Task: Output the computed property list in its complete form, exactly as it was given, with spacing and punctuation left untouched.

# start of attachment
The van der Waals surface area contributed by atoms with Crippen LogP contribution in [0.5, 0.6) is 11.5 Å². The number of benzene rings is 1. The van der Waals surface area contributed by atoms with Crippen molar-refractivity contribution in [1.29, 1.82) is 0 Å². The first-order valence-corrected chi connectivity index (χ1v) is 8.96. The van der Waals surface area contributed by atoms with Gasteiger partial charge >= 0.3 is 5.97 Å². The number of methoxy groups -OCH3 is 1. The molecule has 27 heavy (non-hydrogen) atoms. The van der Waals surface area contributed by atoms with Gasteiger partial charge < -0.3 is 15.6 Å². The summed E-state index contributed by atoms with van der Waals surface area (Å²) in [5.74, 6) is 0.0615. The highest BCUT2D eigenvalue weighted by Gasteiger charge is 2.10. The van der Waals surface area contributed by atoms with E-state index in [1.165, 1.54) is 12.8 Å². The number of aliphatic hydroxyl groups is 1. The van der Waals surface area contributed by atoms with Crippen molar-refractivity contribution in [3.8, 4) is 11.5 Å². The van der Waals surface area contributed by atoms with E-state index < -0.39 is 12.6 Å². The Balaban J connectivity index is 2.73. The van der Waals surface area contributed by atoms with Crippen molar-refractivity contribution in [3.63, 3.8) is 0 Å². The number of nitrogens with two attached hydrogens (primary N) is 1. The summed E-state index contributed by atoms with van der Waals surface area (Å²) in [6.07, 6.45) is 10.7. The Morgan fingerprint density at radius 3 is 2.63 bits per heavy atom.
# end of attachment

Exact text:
The van der Waals surface area contributed by atoms with Crippen LogP contribution in [0.5, 0.6) is 11.5 Å². The number of benzene rings is 1. The van der Waals surface area contributed by atoms with Crippen molar-refractivity contribution in [1.29, 1.82) is 0 Å². The first-order valence-corrected chi connectivity index (χ1v) is 8.96. The van der Waals surface area contributed by atoms with Gasteiger partial charge >= 0.3 is 5.97 Å². The number of methoxy groups -OCH3 is 1. The molecule has 27 heavy (non-hydrogen) atoms. The van der Waals surface area contributed by atoms with Gasteiger partial charge < -0.3 is 15.6 Å². The summed E-state index contributed by atoms with van der Waals surface area (Å²) in [5.74, 6) is 0.0615. The highest BCUT2D eigenvalue weighted by Gasteiger charge is 2.10. The van der Waals surface area contributed by atoms with E-state index in [1.165, 1.54) is 12.8 Å². The number of aliphatic hydroxyl groups is 1. The van der Waals surface area contributed by atoms with Crippen molar-refractivity contribution in [3.8, 4) is 11.5 Å². The van der Waals surface area contributed by atoms with E-state index < -0.39 is 12.6 Å². The Balaban J connectivity index is 2.73. The van der Waals surface area contributed by atoms with Crippen molar-refractivity contribution in [3.63, 3.8) is 0 Å². The number of nitrogens with two attached hydrogens (primary N) is 1. The summed E-state index contributed by atoms with van der Waals surface area (Å²) in [6.07, 6.45) is 10.7. The Morgan fingerprint density at radius 3 is 2.63 bits per heavy atom.